## Tuesday, May 11, 2021

# Calculus Early Transcendentals 10th Edition by Howard Anton, Irl Bivens and Stephen Davis

1 LIMITS AND CONTINUITY

2 THE DERIVATIVE

3 TOPICS IN DIFFERENTIATION

4 THE DERIVATIVE IN GRAPHING AND APPLICATIONS

5 INTEGRATION

6 APPLICATIONS OF THE DEFINITE INTEGRAL IN GEOMETRY, SCIENCE, AND ENGINEERING

7 PRINCIPLES OF INTEGRAL EVALUATION

8 MATHEMATICAL MODELING WITH DIFFERENTIAL EQUATIONS

9 INFINITE SERIES

10 PARAMETRIC AND POLAR CURVES; CONIC SECTIONS

11 THREE-DIMENSIONAL SPACE; VECTORS

12 VECTOR-VALUED FUNCTIONS

13 PARTIAL DERIVATIVES

14 MULTIPLE INTEGRALS

15 TOPICS IN VECTOR CALCULUS

Today’s exciting applications of calculus have roots that can be traced to the work of the Greek mathematician Archimedes, but the actual discovery of the fundamental principles of calculus was made independently by Isaac Newton (English) and Gottfried Leibniz (German) in the late seventeenth century. The work of Newton and Leibniz was motivated by four major classes of scientific and mathematical problems of the time: • Find the tangent line to a general curve at a given point. • Find the area of a general region, the length of a general curve, and the volume of a general solid. • Find the maximum or minimum value of a quantity—for example, the maximum and minimum distances of a planet from the Sun, or the maximum range attainable for a projectile by varying its angle of fire. • Given a formula for the distance traveled by a body in any specified amount of time, find the velocity and acceleration of the body at any instant. Conversely, given a formula that specifies the acceleration of velocity at any instant, find the distance traveled by the body in a specified period of time. Newton and Leibniz found a fundamental relationship between the problem of finding a tangent line to a curve and the problem of determining the area of a region. Their realization of this connection is considered to be the “discovery of calculus.” Though Newton saw how these two problems are related ten years before Leibniz did, Leibniz published his work twenty years before Newton. This situation led to a stormy debate over who was the rightful discoverer of calculus. The debate engulfed Europe for half a century, with the scientists of the European continent supporting Leibniz and those from England supporting Newton. The conflict was extremely unfortunate because Newton’s inferior notation badly hampered scientific development in England, and the Continent in turn lost the benefit of Newton’s discoveries in astronomy and physics for nearly fifty years. In spite of it all, Newton and Leibniz were sincere admirers of each other’s work.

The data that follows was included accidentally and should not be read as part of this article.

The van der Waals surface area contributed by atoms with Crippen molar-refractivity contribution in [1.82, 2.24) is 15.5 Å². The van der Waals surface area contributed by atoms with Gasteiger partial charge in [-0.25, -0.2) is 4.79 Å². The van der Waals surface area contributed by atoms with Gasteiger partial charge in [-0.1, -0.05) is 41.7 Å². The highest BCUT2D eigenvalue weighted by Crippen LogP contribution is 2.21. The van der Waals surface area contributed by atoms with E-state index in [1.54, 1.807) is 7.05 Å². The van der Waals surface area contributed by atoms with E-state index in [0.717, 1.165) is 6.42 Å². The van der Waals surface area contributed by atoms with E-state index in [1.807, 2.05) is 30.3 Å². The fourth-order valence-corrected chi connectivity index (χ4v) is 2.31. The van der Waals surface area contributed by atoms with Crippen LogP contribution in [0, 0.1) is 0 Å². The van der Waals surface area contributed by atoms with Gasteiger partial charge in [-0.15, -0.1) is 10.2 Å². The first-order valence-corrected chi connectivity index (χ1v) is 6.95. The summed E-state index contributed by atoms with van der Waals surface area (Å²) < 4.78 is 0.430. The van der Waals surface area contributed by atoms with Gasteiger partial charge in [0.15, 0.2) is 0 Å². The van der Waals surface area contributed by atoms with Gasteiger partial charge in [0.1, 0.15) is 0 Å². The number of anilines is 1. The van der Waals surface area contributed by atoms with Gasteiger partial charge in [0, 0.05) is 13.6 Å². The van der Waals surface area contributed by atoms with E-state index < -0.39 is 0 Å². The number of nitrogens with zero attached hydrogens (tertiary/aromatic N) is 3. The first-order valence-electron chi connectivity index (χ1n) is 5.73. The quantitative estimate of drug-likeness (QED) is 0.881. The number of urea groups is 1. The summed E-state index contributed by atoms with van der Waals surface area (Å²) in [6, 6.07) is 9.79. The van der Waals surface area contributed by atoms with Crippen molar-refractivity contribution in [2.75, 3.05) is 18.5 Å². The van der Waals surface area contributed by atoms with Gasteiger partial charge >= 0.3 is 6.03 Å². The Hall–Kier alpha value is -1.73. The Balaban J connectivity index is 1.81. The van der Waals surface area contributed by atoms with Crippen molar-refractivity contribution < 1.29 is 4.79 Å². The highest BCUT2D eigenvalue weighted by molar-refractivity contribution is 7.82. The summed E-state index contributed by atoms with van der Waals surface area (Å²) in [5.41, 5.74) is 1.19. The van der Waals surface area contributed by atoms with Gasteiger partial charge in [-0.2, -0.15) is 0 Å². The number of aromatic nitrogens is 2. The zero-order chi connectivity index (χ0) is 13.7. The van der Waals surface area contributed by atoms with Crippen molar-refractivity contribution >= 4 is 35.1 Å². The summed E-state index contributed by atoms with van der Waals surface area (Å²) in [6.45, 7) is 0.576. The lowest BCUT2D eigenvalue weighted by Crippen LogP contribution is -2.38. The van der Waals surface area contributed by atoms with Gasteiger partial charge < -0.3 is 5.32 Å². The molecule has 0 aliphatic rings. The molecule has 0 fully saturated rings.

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math and physics

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